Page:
Following his time there, at FERRANDI Paris, Viet Hong continued his culinary education by heading to Japan. “The interesting thing is that in Japanese cuisine, raw materials account for around 90% of the success of any dish,” he remembers. “Words can’t do it justice,” he recalls passionately, “and, for me, no technique is comparable to it…”

But back in Vietnam, the same range of fresh ingredients simply weren’t available. “Lots of the products I was presented with were imported and had been frozen,” Viet Hong shakes his head. So he started exploring local markets, identifying what was fresh, what was good. “And then combining French techniques with the Japanese philosophy of worshipping ingredients to make dishes you can’t find anywhere else.”

Setting Themselves Up For Success

Another of The Monkey Gallery Dessert Bar & Dining’s bold moves is to only offer set menus. “We did plan to offer à la carte…” Viet Hong says about the intention to conform to Vietnamese tradition. “But when diners in Vietnam order à la carte they tend to still share dishes in the same way they would usually…especially when dining in groups,” he adds. “I want our guests to experience the entirety of the dish they’ve ordered.”

After a month-long test period, the team decided to commit to the set menu idea. However, unlike at other restaurants where you only have one fixed option, during dinner the ‘artists’ and ‘gallery attendants’ at The Monkey Gallery Dessert Bar & Dining will listen to your preferences and advise you on one of their four choices of appetizers, soups, main courses and desserts. (They also now offer a business lunch too.)

Another special at The Monkey Gallery Dessert Bar & Dining: Grilled Cobia with sugar pea puree, guanciale, cheese foam and local greens.

We wonder what we should order. “I can’t say,” he shrugs. “The most popular dishes are Xíu mại rau răm, a Chinese-style pork dumpling dish with Vietnamese herbs, our take on a tomato soup, our miso cod-inspired cod with chao – a fermented Vietnamese bean curd condiment – and, for dessert, our mango ice cream with semolina and coconut juice. But, Viet Hong is quick to point out, “Different dishes appeal to different guests.” A lot like real art works.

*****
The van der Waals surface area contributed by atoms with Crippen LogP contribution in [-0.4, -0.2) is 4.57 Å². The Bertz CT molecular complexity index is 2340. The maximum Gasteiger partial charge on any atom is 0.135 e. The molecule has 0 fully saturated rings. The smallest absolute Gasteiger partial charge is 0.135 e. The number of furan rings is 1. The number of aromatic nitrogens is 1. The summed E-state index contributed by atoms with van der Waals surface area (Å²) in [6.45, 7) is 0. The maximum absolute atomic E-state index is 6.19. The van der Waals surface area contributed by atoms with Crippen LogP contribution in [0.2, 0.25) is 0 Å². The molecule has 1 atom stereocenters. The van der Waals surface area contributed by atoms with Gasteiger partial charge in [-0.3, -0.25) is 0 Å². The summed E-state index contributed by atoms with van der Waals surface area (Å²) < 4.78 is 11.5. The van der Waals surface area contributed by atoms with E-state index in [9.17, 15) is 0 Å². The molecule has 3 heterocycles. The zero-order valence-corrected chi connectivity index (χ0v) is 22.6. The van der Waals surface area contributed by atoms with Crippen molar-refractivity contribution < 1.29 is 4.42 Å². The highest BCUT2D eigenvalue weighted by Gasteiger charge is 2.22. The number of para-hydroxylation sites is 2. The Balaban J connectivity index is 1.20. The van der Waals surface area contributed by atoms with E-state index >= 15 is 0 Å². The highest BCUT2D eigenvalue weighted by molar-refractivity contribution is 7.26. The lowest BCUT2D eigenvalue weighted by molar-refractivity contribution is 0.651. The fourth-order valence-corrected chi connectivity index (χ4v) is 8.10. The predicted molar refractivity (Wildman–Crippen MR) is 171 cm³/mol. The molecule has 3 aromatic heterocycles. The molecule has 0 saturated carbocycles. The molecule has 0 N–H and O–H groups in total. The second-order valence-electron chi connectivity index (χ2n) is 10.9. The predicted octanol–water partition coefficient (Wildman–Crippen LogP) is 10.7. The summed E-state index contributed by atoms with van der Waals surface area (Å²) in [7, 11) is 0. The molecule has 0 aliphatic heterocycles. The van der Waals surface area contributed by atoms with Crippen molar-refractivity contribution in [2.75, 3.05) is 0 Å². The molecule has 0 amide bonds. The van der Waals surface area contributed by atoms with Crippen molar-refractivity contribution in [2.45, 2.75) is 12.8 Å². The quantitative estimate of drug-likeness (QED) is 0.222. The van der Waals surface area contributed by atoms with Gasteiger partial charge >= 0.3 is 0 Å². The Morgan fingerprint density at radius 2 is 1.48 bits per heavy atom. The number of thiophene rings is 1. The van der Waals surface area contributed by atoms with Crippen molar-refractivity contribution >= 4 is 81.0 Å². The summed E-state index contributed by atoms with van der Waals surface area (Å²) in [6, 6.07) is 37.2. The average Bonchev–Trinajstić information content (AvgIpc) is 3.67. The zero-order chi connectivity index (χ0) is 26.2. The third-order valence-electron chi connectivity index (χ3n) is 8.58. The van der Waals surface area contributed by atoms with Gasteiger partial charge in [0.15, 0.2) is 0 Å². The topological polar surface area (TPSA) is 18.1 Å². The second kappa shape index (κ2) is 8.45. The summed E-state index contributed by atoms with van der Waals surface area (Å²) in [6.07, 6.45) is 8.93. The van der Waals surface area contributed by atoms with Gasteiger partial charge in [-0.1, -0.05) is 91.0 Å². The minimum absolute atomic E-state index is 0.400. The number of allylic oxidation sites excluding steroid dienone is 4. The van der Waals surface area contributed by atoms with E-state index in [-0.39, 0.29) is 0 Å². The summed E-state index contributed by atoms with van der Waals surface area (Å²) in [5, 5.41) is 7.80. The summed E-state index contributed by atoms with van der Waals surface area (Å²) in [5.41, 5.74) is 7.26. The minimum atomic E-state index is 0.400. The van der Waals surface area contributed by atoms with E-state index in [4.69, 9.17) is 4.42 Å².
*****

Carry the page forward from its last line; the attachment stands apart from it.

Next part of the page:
The Xíu mại rau răm dish is one of the best representations of The Monkey Gallery Dessert Bar & Dining’s cuisine. “I personally like Chinese food,” Viet Hong admits. And inspiration for the dish struck when he was eating snails, or ốc, at a street food restaurant. The rau răm really accentuated the flavour of the snails. After lots of trail versions, his pork dumpling dish saw the light of day using bulot snails often found in the South of France combined with coriander sauce and rau răm. The dish is much more than an interpretation of a Chinese classic. “It’s a little Italian, a little Chinese, a little French, a little Vietnamese…” Viet Hong laughs, “and the creative combination, I hope, will make your taste buds burst.”

For the tomato soup, he used a technique to extract the flavour of the tomatoes into a clear broth that he learned from a Japanese chef. “The two main ingredients are high-quality tomatoes…and patience,” he smiles. 

But he’s most proud of the cod dish. Chef Nobu Matsuhisa made miso cod internationally famous, and much copied. Here, Viet Hong switches the miso for the fermented tofu chao that’s maybe even better than the combination of miso and cod. “It foregrounds the flavour of the fish even more which gives guests this really familiar but also a really unique taste,” he adds.

Then there are the desserts. While lots of restaurants treat the final course like an add-on, here it’s key to the experience. The semolina and mango is a good example. The dessert is inspired by traditional Thai and Vietnamese desserts but it’s ‘modernised’ using the French siphon technique. “You still get the sweet and sour taste of tropical mangoes, the freshness of the coconut milk and the fat of semolina but in a different form. The mango takes on this creamy state, the coconut is a foam and there’s a little acidity from the passion fruit,” Viet Hong elaborates. 

The Future Of The Monkey Gallery Dessert Bar & Dining 

“All this,” Tung says looking around, “has been to prepare for January 2020”. Tung is the CEO and co-founder of Vietnamese fashion brand Dottie. And he’s been using that retail experience to build The Monkey Gallery Dessert Bar & Dining brand. Including planning for big things for January and beyond.

The Monkey Gallery Dessert Bar & Dining getting ready for a big year.

“These three months we’ve been refining the concept, developing the team and thoroughly testing out the menu,” he says. That done, at the start of 2020, they plan to push the concept even further. “There’ll be a 15-course tasting menu that looks beautiful and tastes delicious…but much more than that, it will elicit strong emotions in our guests – especially the Vietnamese ones who’ll be reminded of their childhoods and the past with cuisine that is uniquely modern, creative and local,” he smiles finally. 

Photos by Nam Tran Duy and Khooa Nguyen.